Because it’s a degenerative autoimmune disease, multiple sclerosis is not something to be taken lightly, and it’s important to know for certain that this is the disease that’s causing problems in the body. In fact, because other ailments that could mimic the symptoms are just as important to treat, it’s crucial to get a definitive answer.
Fortunately, more and more tools to help doctors identify markers of and diagnose MS are available all the time. The need to rule out any other possibilities prior to making a diagnosis, as well as to be clear with sufficient evidence of the presence of MS means that there is quite a bit of time and research involved, taking into account several factors. An evoked potential test is just one of many options at the doctor’s disposal.
The importance of diagnosing multiple sclerosis
Symptoms of multiple sclerosis can be uncomfortable and advance quickly for some. This makes it extremely important to diagnose the disease in a timely manner, especially since there are other even more serious conditions that could have similar symptoms. Not only can therapy and treatment begin sooner; it can also help relieve a patient from the burden of waiting to learn the truth.
More concerning in the need for early diagnosis are some of the latest discoveries involving MS.
- Unlike previous theories have suggested, it’s been proven that, even in the earliest stages of the disease, the attack on the nervous system can lead to permanent neurological damage for the patient.
- Just a few months ago, the latest findings doubled the estimation of how many people are likely suffering from MS, whether diagnosed or not. Previous projections were approximately 400,000 in the United States but are now believed to be over one million.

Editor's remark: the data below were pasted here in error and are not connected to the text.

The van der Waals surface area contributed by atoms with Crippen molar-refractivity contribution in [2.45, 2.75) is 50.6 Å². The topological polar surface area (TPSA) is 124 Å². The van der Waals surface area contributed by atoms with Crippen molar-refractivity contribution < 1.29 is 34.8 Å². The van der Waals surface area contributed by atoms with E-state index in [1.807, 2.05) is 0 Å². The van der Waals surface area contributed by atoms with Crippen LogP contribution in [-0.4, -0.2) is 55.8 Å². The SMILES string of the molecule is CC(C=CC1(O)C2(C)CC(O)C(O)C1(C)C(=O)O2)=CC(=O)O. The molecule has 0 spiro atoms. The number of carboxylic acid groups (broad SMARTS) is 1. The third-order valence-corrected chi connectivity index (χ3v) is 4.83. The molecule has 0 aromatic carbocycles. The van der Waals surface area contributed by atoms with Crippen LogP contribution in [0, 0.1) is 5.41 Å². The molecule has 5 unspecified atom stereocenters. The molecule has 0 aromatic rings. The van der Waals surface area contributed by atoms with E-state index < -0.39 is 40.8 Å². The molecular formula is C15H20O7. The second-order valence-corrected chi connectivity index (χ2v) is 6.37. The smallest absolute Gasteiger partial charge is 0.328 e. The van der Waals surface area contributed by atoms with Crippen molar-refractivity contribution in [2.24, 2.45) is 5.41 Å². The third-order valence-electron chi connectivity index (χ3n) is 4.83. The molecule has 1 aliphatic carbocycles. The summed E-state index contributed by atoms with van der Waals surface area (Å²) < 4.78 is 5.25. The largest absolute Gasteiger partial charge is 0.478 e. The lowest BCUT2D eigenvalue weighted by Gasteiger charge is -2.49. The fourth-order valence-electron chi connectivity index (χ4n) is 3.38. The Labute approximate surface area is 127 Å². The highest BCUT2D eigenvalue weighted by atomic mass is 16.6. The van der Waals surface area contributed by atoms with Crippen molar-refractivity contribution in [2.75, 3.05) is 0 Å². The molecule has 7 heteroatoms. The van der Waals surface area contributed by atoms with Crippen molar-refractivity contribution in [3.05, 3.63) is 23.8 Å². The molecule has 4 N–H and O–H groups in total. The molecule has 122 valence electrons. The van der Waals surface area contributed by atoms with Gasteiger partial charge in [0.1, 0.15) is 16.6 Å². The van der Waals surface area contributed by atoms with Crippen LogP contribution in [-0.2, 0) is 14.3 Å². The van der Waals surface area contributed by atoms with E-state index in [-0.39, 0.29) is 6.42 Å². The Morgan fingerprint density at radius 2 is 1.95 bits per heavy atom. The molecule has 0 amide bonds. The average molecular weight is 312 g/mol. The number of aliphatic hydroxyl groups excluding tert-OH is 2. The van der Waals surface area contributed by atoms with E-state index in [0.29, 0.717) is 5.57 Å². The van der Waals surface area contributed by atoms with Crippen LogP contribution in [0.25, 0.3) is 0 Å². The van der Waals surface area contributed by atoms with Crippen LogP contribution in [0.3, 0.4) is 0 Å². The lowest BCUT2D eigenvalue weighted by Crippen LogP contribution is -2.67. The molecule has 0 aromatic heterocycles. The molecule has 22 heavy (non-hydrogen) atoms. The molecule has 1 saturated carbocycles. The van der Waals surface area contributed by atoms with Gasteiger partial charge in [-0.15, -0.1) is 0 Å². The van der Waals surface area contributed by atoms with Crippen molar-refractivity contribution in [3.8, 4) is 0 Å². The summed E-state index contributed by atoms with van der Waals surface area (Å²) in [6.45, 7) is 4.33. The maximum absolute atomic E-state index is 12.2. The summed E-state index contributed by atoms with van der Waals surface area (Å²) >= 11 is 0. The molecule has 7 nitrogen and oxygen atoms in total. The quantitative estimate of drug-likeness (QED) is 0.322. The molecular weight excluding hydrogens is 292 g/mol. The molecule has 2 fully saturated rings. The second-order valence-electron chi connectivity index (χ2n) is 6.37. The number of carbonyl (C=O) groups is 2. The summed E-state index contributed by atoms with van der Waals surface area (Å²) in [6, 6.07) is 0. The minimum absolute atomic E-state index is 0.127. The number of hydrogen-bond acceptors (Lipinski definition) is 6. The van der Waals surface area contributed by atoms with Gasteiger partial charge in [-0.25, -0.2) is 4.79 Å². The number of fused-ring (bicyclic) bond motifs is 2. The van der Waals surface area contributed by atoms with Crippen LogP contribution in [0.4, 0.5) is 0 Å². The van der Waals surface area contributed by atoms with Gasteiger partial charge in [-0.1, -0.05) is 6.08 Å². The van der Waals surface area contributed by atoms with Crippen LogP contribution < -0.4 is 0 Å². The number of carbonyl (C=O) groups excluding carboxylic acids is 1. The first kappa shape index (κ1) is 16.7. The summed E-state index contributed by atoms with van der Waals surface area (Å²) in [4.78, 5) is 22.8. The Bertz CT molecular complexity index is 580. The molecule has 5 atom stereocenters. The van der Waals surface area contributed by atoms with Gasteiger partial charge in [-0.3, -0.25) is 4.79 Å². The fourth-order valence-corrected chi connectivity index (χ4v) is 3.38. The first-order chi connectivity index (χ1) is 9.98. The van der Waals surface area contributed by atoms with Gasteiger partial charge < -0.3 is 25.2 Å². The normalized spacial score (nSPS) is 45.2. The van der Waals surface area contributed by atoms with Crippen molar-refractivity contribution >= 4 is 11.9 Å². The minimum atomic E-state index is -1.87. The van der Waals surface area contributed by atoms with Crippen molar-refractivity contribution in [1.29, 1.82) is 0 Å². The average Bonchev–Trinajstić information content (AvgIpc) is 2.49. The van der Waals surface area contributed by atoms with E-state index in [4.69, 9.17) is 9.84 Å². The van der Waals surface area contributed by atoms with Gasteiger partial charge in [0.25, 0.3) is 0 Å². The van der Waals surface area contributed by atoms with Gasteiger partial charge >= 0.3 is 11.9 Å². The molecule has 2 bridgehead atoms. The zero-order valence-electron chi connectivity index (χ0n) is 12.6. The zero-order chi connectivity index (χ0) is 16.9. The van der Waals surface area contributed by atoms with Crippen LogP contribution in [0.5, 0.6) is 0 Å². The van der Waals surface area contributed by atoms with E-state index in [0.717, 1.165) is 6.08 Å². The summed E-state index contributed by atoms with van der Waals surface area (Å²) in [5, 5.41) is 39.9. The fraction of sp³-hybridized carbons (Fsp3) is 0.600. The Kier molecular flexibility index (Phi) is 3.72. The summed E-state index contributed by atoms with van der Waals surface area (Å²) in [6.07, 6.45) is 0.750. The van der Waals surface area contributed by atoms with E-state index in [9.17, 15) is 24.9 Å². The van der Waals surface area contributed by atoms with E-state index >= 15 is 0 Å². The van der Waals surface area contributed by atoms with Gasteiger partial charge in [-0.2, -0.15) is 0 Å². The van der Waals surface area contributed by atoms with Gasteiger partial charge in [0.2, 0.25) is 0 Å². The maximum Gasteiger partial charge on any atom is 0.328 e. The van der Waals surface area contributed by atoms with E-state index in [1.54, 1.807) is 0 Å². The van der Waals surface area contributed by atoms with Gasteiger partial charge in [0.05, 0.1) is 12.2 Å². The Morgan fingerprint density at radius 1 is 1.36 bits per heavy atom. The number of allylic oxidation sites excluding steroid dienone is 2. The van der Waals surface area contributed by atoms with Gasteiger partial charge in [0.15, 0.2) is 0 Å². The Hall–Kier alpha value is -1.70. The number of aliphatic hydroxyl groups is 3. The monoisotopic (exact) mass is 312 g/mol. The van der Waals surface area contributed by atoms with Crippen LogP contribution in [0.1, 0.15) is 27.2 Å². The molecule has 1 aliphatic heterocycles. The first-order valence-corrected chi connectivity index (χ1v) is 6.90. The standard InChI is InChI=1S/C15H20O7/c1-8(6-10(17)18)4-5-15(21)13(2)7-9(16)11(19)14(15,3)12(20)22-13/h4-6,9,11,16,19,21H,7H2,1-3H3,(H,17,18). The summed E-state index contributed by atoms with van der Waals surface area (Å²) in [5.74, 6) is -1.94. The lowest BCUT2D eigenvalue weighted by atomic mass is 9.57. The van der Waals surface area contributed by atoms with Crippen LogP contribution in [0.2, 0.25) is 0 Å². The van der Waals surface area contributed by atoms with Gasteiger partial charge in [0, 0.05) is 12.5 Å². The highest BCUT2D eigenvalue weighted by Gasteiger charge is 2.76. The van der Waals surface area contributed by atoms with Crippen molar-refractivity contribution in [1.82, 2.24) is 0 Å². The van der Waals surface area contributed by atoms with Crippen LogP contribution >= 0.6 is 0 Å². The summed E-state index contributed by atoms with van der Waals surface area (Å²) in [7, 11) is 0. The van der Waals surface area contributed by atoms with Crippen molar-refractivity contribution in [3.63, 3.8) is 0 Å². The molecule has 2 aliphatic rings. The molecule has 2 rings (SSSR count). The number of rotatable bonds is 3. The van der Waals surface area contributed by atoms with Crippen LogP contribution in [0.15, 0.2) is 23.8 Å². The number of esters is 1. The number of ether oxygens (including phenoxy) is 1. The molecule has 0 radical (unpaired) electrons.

With the number of people, as well as the risks, increasing for the early stages, it’s more important than ever to diagnose the problem. But how can that be done?
Definitive criteria for a multiple sclerosis diagnosis
The testing and verification process required to diagnose multiple sclerosis can be rigorous. That’s because a doctor has to meet certain guidelines before he can label a disease or ailment on the roster of symptoms presented, especially when it comes to multiple sclerosis. In order to determine a positive diagnosis of any type of MS, a doctor must find that:
- The patient’s central nervous system or CNS, which is made up of the brain, the spinal cord, and the optic nerves, show clear evidence of damage in at least two different places within the system;
- Find that there have been at least two occurrences of symptoms and/or attacks, if not more, that have led to this damage (a single occurrence causing damage to the CNS is not classified as multiple sclerosis but rather clinically isolated syndrome, which is literally a single episode of the occurrence of symptoms related to MS); and
- Find that there are no other possible causes of the same set of symptoms by ruling out know diseases, conditions, and ailments that also present as a similar set of symptoms.
Typically, all of this is carried out by a neurologist, who specializes in medical knowledge of the CNS. It’s very deep and involved, and the process can be grueling. However, there is a battery of tests that can be run to meet these criteria in order to come up with a clear diagnosis. One of the newest potential tests, which is completely noninvasive (a relief compared to several other testing options) is the Evoked Potential Test, or EP test.
What is an evoked potential test?
Sensory information is taken in as electrical signals that are processed through the central nervous system, or CNS. These impulses translate in the brain and are sent back through the network of nerves as touch, taste, sound, sight, or smell. The optic nerves are a vital part of the CNS, and an evoked potential test uses these nerves to help find particular symptoms that could prove or disprove a diagnosis of multiple sclerosis (a VEP – visual evoked potential – test).